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Edward H. "Hambones" Welbourn
Tom Lynn 05/18/13 - The obituary of one of the camp's earliest campers appeared today in The Sun. "Ham" Welbourn died on April 29th at the age of 98.
I met "Hambone" at Durbar III at the Otesaga. He was a real tennis enthusiast, and I met him while we were both watching, on TV, Pete Sampras winning his first title, the 1990 US Open.
Ham, at age 75, enjoyed part of that Durbar weekend playing on the Otesaga's Har-Tru courts -- which impressed him very much! Several years back I had the pleasure of watching Ham's grandson (who, I believe, is also called "Ham") wrestle for Gilman, then talking to him about his grandfather. Ham is also featured in Walter Lord's memories of Gilman, including the famous "Conversation Play" which won a football victory over the Tome School -- in a very 1930s comedic sort of way! Ham is also remembered in Herb Pickett's Family History on the HBC website. Good stuff to read up on again.
E. Hambleton "Ham" Welbourn Jr.
Edward H. "Ham" Welbourn Jr., a retired insurance executive and World War II veteran, died April 29 of complications from dementia at the Blakehurst retirement community in Towson. He was 98.
The son of Edward H. Welbourn, who owned Rennous Kleinle Brush Manufacturers in Catonsville, and Emma Dawson Welbourn, a homemaker, Edward Hambleton Welbourn was born in Baltimore and raised in Catonsville.
After graduating in 1934 from the Gilman School, Mr. Welbourn enrolled at Haverford College, where he was a government major and earned a bachelor's degree in 1938. At Haverford, he was captain of the baseball team and played soccer.
In 2007, he was inducted into the Thomas Glasser '82 Hall of Achievement at Haverford, which recognizes athletes.
After graduating from Haverford, be began working in the insurance industry in Philadelphia and then returned to Baltimore.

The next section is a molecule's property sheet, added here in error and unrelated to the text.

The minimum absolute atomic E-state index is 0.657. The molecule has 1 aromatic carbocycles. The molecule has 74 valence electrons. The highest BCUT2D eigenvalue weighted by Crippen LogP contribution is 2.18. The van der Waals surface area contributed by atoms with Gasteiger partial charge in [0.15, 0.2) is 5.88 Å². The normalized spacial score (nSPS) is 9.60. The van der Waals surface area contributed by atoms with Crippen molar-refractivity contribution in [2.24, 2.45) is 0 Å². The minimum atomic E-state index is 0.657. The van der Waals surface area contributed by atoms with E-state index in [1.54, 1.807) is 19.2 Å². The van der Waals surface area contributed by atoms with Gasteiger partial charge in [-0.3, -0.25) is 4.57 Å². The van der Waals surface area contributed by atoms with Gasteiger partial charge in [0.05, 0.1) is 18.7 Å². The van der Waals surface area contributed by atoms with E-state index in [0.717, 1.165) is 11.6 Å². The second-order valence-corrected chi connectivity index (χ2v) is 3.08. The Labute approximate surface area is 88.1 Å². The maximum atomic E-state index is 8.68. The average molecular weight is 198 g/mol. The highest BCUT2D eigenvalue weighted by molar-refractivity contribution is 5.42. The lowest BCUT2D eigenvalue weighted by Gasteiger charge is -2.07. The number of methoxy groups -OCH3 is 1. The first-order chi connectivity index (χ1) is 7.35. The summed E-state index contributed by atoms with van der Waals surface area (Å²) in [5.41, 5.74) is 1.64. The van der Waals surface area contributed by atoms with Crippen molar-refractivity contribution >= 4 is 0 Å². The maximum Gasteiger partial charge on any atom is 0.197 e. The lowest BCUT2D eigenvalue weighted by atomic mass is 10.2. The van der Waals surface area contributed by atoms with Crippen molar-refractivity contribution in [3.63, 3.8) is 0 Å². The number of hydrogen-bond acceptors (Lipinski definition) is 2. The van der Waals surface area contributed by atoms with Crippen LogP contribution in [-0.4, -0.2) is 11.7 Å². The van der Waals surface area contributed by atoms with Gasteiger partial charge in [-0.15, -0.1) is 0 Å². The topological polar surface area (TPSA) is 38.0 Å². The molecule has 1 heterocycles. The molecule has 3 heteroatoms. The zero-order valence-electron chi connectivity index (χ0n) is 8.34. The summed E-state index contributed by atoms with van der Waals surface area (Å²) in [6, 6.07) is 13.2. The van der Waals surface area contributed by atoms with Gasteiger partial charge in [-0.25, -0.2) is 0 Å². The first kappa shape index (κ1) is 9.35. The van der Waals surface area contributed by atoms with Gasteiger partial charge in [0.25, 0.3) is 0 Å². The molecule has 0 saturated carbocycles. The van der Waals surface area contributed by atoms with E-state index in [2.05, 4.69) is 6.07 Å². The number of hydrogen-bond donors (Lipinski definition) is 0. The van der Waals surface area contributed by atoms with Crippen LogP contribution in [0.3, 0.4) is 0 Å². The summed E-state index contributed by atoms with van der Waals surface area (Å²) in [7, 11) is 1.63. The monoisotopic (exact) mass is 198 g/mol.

He was drafted into the Army in 1941 and was a graduate of field artillery officer candidate school. He attained the rank of captain and was appointed battery commander of the 228th Field Artillery.
Mr. Welbourn landed a few days after the June 6, 1944, D-Day invasion at Normandy. His decorations included the Silver Star, Bronze Star and Air Medal.
"He was a modest man and never was one to magnify his military achievements," said his son, Edward H. Welbourn III of Owings Mills. "When faced with a difficult task, he would occasionally mention that the challenge was nothing compared to living in a foxhole for months on end."
After the war, Mr. Welbourn enlisted in the Maryland National Guard, attaining the rank of major.
A longtime resident of Garrison, Mr. Welbourn enjoyed tennis, golf, bicycle riding and ocean sailing, and frequently competed in the Newport, R.I.-to-Bermuda race. He also enjoyed spending winters at the Ocean Reef Club in Key Largo, Fla.
A resident of Blakehurst since 1999, Mr. Welbourn was a communicant of St. Thomas Episcopal Church, where he had been a member of the vestry and had taught Sunday school for more than two decades.
Mr. Welbourn was a member of the Green Spring Valley Hunt Club, Bachelors Cotillon, Ocean Reef Club and the Society of Colonial Wars.
A memorial service will be held at 11 a.m. June 1 at his church, 232 St. Thomas Lane, Owings Mills.